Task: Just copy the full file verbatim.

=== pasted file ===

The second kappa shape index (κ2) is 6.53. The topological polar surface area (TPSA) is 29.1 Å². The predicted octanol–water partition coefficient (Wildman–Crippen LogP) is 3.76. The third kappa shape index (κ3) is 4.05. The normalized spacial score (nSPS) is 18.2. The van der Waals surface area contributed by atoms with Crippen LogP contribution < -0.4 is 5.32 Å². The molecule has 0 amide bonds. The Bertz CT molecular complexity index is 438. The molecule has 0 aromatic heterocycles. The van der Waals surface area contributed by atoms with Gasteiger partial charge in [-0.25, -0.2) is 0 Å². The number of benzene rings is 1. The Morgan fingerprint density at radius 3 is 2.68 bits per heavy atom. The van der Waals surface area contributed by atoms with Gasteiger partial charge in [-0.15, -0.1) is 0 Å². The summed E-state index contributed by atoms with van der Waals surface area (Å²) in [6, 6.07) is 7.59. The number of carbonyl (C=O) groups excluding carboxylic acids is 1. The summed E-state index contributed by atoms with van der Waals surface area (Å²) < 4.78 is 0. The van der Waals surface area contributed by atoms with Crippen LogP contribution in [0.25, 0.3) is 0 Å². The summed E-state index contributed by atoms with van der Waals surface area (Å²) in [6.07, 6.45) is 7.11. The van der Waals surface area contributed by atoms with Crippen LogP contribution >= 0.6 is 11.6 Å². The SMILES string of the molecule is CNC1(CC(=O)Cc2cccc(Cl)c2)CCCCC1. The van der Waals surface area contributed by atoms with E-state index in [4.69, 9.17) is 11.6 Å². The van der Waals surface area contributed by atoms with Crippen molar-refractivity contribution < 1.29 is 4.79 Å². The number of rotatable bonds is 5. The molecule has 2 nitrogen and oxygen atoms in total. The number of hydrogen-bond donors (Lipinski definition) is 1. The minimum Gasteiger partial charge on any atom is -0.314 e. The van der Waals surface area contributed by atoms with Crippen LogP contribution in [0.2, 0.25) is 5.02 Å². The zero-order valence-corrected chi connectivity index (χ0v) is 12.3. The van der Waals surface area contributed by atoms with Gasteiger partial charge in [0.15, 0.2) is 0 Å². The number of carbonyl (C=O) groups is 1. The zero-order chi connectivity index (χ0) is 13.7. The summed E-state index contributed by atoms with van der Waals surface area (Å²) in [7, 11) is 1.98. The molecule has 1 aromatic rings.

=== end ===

The second kappa shape index (κ2) is 6.53. The topological polar surface area (TPSA) is 29.1 Å². The predicted octanol–water partition coefficient (Wildman–Crippen LogP) is 3.76. The third kappa shape index (κ3) is 4.05. The normalized spacial score (nSPS) is 18.2. The van der Waals surface area contributed by atoms with Crippen LogP contribution < -0.4 is 5.32 Å². The molecule has 0 amide bonds. The Bertz CT molecular complexity index is 438. The molecule has 0 aromatic heterocycles. The van der Waals surface area contributed by atoms with Gasteiger partial charge in [-0.25, -0.2) is 0 Å². The number of benzene rings is 1. The Morgan fingerprint density at radius 3 is 2.68 bits per heavy atom. The van der Waals surface area contributed by atoms with Gasteiger partial charge in [-0.15, -0.1) is 0 Å². The summed E-state index contributed by atoms with van der Waals surface area (Å²) in [6, 6.07) is 7.59. The number of carbonyl (C=O) groups excluding carboxylic acids is 1. The summed E-state index contributed by atoms with van der Waals surface area (Å²) < 4.78 is 0. The van der Waals surface area contributed by atoms with Crippen LogP contribution in [0.25, 0.3) is 0 Å². The summed E-state index contributed by atoms with van der Waals surface area (Å²) in [6.07, 6.45) is 7.11. The van der Waals surface area contributed by atoms with Crippen LogP contribution >= 0.6 is 11.6 Å². The SMILES string of the molecule is CNC1(CC(=O)Cc2cccc(Cl)c2)CCCCC1. The van der Waals surface area contributed by atoms with E-state index in [4.69, 9.17) is 11.6 Å². The van der Waals surface area contributed by atoms with Crippen molar-refractivity contribution < 1.29 is 4.79 Å². The number of rotatable bonds is 5. The molecule has 2 nitrogen and oxygen atoms in total. The number of hydrogen-bond donors (Lipinski definition) is 1. The minimum Gasteiger partial charge on any atom is -0.314 e. The van der Waals surface area contributed by atoms with Crippen LogP contribution in [0.2, 0.25) is 5.02 Å². The zero-order valence-corrected chi connectivity index (χ0v) is 12.3. The van der Waals surface area contributed by atoms with Gasteiger partial charge in [0.15, 0.2) is 0 Å². The number of carbonyl (C=O) groups is 1. The zero-order chi connectivity index (χ0) is 13.7. The summed E-state index contributed by atoms with van der Waals surface area (Å²) in [7, 11) is 1.98. The molecule has 1 aromatic rings.